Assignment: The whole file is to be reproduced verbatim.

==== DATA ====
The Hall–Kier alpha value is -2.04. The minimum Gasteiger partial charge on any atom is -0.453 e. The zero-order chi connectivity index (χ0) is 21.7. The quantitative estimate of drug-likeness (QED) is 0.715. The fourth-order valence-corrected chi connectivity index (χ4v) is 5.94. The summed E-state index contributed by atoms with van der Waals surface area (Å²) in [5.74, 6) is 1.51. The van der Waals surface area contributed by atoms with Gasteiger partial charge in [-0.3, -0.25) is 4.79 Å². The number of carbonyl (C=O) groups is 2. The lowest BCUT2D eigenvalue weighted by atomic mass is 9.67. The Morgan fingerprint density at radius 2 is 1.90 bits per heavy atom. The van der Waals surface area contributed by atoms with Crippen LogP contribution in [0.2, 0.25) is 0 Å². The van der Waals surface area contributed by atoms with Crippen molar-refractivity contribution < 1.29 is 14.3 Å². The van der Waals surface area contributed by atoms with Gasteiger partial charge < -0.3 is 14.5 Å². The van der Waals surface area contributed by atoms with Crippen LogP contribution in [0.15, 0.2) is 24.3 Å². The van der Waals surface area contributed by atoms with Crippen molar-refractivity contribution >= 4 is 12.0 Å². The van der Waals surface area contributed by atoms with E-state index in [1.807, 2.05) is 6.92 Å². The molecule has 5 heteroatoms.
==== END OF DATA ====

The Hall–Kier alpha value is -2.04. The minimum Gasteiger partial charge on any atom is -0.453 e. The zero-order chi connectivity index (χ0) is 21.7. The quantitative estimate of drug-likeness (QED) is 0.715. The fourth-order valence-corrected chi connectivity index (χ4v) is 5.94. The summed E-state index contributed by atoms with van der Waals surface area (Å²) in [5.74, 6) is 1.51. The van der Waals surface area contributed by atoms with Gasteiger partial charge in [-0.3, -0.25) is 4.79 Å². The number of carbonyl (C=O) groups is 2. The lowest BCUT2D eigenvalue weighted by atomic mass is 9.67. The Morgan fingerprint density at radius 2 is 1.90 bits per heavy atom. The van der Waals surface area contributed by atoms with Crippen LogP contribution in [0.2, 0.25) is 0 Å². The van der Waals surface area contributed by atoms with Crippen molar-refractivity contribution < 1.29 is 14.3 Å². The van der Waals surface area contributed by atoms with Gasteiger partial charge < -0.3 is 14.5 Å². The van der Waals surface area contributed by atoms with Crippen LogP contribution in [0.15, 0.2) is 24.3 Å². The van der Waals surface area contributed by atoms with Crippen molar-refractivity contribution >= 4 is 12.0 Å². The van der Waals surface area contributed by atoms with E-state index in [1.807, 2.05) is 6.92 Å². The molecule has 5 heteroatoms.